Picking individual stocks to buy is a complicated business. Since investing in individual stocks is risky, you’ll want to put most of your savings into mutual funds or other more secure investment holdings. But, once you get the hang of it, buying and selling stocks can be fun — and a great way to earn some extra money.

Hidden Benefit of Financial Security

Money Tree

The following is a staff writer post from MikeS.  He is a married father of 2.  So, with the cat, he ranks number 5 in the house.  He loves numbers and helping people. Please leave any questions or comments below for either Mike or Crystal.

Living in the Northeast, as I do, heating my home is a significant annual expense.  Since, I have been living on my own, I have used the three main types energy, gas, electric and oil.  It has been difficult to compare the costs between the different types as the sizes of my homes or apartments have varied.  The cheapest by far was when the heat was included in the rent, but I can’t seem to get my mortgage company to cover that now.  I bring this up because it’s time to renew my oil contract for the winter.  I have several options that I can choose from and I am actually making a change from last year.  In case you have to go through a similar exercise, I’ll take you through my thought process.

The Plans

The first option is simply to have the oil company automatically deliver and charge whatever the spot price of oil is for that day.  I went this route my first winter in the house.  Having never had oil heat before, I was unsure of what to expect.  The biggest downside to this program is the spot price.  When you need the heating oil the most is when the price will be the highest, supply and demand. 

The second option available to me was a contract where there is a price ceiling.  This contract would allow the price to drop if the market rate dropped, but came with a $100 fee.  When I calculated costs, I figured the price would never drop low enough, long enough for me to recapture the $100 fee.  Again, the likelihood of the price dropping in the winter when demand is high is pretty low.  I have never used this option. 

The third option is a straight fixed price with a $50 fee.  Essentially, I reserve a set amount of gallons at a fixed price and pay when it is delivered.  This is the option that I have used for the past couple of years.  The benefits are twofold; first I know that my price is locked in, so that no matter how cold the winter is, my price doesn’t change.  The second benefit is there isn’t a large upfront cost, as I pay as the oil is delivered.  The last option available to me is similar to the fixed price, but with a few main differences.  The first is there is no fee, the second is you pay upfront and the third is the cost per gallon is $0.10 per gallon lower.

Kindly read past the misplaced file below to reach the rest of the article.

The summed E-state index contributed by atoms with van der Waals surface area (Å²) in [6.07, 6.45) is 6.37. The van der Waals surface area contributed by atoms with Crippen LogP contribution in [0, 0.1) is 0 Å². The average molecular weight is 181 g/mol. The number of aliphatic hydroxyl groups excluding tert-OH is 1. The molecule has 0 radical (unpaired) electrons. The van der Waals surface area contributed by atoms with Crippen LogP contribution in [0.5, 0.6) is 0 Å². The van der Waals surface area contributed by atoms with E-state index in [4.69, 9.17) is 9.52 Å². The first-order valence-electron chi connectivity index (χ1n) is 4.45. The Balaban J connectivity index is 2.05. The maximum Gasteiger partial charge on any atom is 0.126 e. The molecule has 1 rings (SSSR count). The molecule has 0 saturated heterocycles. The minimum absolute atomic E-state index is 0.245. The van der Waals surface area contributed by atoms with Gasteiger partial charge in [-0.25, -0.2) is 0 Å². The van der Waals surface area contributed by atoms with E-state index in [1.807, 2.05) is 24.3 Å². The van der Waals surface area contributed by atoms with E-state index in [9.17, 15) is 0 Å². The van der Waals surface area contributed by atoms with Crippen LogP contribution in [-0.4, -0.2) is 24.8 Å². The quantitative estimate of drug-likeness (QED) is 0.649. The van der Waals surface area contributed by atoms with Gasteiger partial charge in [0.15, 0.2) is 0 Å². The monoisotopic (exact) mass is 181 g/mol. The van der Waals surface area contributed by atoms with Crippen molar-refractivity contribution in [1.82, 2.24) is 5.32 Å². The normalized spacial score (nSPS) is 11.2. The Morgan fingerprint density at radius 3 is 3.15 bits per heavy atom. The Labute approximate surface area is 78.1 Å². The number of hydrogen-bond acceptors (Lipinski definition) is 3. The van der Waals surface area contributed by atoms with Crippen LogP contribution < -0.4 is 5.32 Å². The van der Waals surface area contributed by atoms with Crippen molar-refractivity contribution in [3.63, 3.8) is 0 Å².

My Choice

As you might have guessed, I am going with the last option.  Reserving and paying for my oil ahead of time.  I’m buying 800 gallons, at $3.699 per gallon, which is my historical average usage over the winter.  By going with this plan, I will be saving about $130 over the plan that I used last year.  The money isn’t substantial savings, but it is certainly more than I would be earning in interest.  At best, I might be earning about $20 in interest.  A couple of years ago, I couldn’t even make this choice.  I didn’t have enough money in savings to cover that amount.  Now, I can use the money I have to save money.


The savings has allowed me to choose the best financial option.  It’s also what I do with my auto insurance.  I pay that in full every year to take advantage of a lower price.  Rather than pay a fee ranging between $2 and $5 a payment, I pay it all off in one shot.  As my financial position becomes more secure, I keep finding benefits that I never contemplated before.

How to Make Cash from Selling Unused Gift Cards


Gift cards are a popular option for Christmas, graduations and birthdays. Sometimes they are to stores you don’t shop at. If there is no one to trade with, just sell the gift card and use the cash or store card for a place you do frequent. Keep in mind that you won’t get the value of the gift card when you sell it, but you will get about 80-percent of its value.

Use an In-Store Kiosk to Sell Gift Cards

There are kiosk locations at some wholesale department stores and some shopping malls. Depending on the location of the kiosk, you could obtain a cash voucher or a gift card for another retailer. The program within the machine reads the card for its value and offers you a sum based upon the popularity of the gift card as these can be recycled for other shoppers to purchase.